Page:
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7.3.2 Summary of the trends in the distribution of decorated samian vessels identified by Phase 1 of the project

Trends apparent from the analysis of this type of data during Phase 1 (cf. Willis 1998a) included the following:

Table 34 summarises the different proportions of decorated vessels present in site samian groups as identified from the sample collected during Phase 1 of this project. The table shows the averaged percentages for decorated samian vessels present within site samian groups by site type (cf. Willis 1998a, Table 3). (Some 41 site groups were listed in Table 3, 1998; five of these are excluded as they do not fall under the site type headings summarised here, while the sample from the broch at Fairy Knowe, Buchlyvie, Stirlingshire (Main 1998) is also not included because of the exceptional character of the sample.)

Site TypeNumber of Site/Phase Assemblage Groups in SamplePercentage of Samian that is Decorated(Averaged)
Military sites



Major civil sites



Small Towns, roadside settlements, etc.



Rural sites



Table 34: Averaged percentages of decorated vessels within site samian groups from different site types in Britain, 1st and 2nd centuries AD, based on the sample published in Table 3, 1998 (Willis 1998a)

(On basis of quantification by number of vessels)

That only ten samples appear in the table relating to smaller nucleated centres and rural sites emphasises the lack of detailed information on samian group composition available in the public domain at the time (c. 1997), away from the forts and major civil centres. A further constraint in the case of rural sites in particular is the size of the groups. In a series of published reports it was found that the samian group size was too small, failing to reach the threshold of c. 17-18 vessels necessary in order to ensure a valid picture. It should be noted that samian is a fairly infrequent find among normal site deposits at such sites (cf. Section 7.2.7), and hence the chances of excavated samples including sufficient numbers of items identifiable to form are that much less than is the case with military and major civil sites. Work for Phase 2 of this project has augmented the sample (cf. below), particularly as a result of (i) more information generally becoming available as post-PPG 16 projects have come through to publication, and (ii) pottery reports within these works have been much more comprehensive than in the past.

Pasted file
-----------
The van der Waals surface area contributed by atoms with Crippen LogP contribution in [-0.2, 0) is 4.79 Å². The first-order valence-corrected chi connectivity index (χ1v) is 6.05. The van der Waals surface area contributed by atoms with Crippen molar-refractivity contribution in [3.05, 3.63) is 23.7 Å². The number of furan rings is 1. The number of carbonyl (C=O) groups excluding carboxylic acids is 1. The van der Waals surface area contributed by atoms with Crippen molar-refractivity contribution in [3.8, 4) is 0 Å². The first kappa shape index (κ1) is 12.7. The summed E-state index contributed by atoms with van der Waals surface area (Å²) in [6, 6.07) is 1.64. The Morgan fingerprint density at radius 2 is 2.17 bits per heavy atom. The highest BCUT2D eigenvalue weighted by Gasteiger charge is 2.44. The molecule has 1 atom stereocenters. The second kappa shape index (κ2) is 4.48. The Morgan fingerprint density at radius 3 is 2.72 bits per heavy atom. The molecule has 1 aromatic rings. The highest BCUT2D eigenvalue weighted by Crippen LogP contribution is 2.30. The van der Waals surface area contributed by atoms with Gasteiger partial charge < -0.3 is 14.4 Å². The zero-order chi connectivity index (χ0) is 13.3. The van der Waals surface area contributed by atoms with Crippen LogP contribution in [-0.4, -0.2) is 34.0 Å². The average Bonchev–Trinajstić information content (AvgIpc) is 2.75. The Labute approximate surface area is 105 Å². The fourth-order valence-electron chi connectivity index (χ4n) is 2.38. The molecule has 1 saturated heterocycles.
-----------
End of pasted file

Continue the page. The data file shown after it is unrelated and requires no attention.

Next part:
The discovery that the proportions of decorated samian within groups differ between different types of site correlates with the results of recent analyses looking at other types of material culture at sites of the Roman era. Work by Cool and Evans, for instance, has shown systematic variations in the nature of cultural assemblages from different types of site (e.g. Cool and Baxter 1999; Evans 2001). Evidence for this structuring in the distribution/consumption of material types is clearly a matter worth further investigation.

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